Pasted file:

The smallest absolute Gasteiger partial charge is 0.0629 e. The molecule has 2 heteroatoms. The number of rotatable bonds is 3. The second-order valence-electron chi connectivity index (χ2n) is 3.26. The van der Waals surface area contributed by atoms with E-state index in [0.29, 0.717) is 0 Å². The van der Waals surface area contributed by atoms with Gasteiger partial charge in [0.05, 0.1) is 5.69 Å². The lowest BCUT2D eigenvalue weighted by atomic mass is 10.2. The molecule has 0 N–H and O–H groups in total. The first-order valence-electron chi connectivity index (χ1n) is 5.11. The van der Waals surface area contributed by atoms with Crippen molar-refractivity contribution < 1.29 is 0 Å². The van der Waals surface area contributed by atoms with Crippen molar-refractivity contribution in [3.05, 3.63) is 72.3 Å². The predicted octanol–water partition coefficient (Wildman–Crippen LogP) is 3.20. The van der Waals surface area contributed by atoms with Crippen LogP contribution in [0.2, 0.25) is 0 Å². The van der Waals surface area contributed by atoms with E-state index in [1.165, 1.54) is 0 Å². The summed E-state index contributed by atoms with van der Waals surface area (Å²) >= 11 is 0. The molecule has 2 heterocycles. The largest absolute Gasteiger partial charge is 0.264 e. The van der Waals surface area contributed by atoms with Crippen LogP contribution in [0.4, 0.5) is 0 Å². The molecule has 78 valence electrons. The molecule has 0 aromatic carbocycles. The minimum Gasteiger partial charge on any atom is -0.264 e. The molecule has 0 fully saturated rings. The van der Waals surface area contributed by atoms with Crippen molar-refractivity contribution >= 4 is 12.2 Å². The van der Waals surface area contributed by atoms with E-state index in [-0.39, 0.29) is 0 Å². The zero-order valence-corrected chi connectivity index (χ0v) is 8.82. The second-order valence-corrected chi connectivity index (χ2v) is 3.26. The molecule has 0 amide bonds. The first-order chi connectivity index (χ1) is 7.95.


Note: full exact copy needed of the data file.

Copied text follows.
The smallest absolute Gasteiger partial charge is 0.0629 e. The molecule has 2 heteroatoms. The number of rotatable bonds is 3. The second-order valence-electron chi connectivity index (χ2n) is 3.26. The van der Waals surface area contributed by atoms with E-state index in [0.29, 0.717) is 0 Å². The van der Waals surface area contributed by atoms with Gasteiger partial charge in [0.05, 0.1) is 5.69 Å². The lowest BCUT2D eigenvalue weighted by atomic mass is 10.2. The molecule has 0 N–H and O–H groups in total. The first-order valence-electron chi connectivity index (χ1n) is 5.11. The van der Waals surface area contributed by atoms with Crippen molar-refractivity contribution < 1.29 is 0 Å². The van der Waals surface area contributed by atoms with Crippen molar-refractivity contribution in [3.05, 3.63) is 72.3 Å². The predicted octanol–water partition coefficient (Wildman–Crippen LogP) is 3.20. The van der Waals surface area contributed by atoms with Crippen LogP contribution in [0.2, 0.25) is 0 Å². The van der Waals surface area contributed by atoms with E-state index in [1.165, 1.54) is 0 Å². The summed E-state index contributed by atoms with van der Waals surface area (Å²) >= 11 is 0. The molecule has 2 heterocycles. The largest absolute Gasteiger partial charge is 0.264 e. The van der Waals surface area contributed by atoms with Crippen LogP contribution in [0.4, 0.5) is 0 Å². The molecule has 78 valence electrons. The molecule has 0 aromatic carbocycles. The minimum Gasteiger partial charge on any atom is -0.264 e. The molecule has 0 fully saturated rings. The van der Waals surface area contributed by atoms with Crippen molar-refractivity contribution >= 4 is 12.2 Å². The van der Waals surface area contributed by atoms with E-state index in [-0.39, 0.29) is 0 Å². The zero-order valence-corrected chi connectivity index (χ0v) is 8.82. The second-order valence-corrected chi connectivity index (χ2v) is 3.26. The molecule has 0 amide bonds. The first-order chi connectivity index (χ1) is 7.95.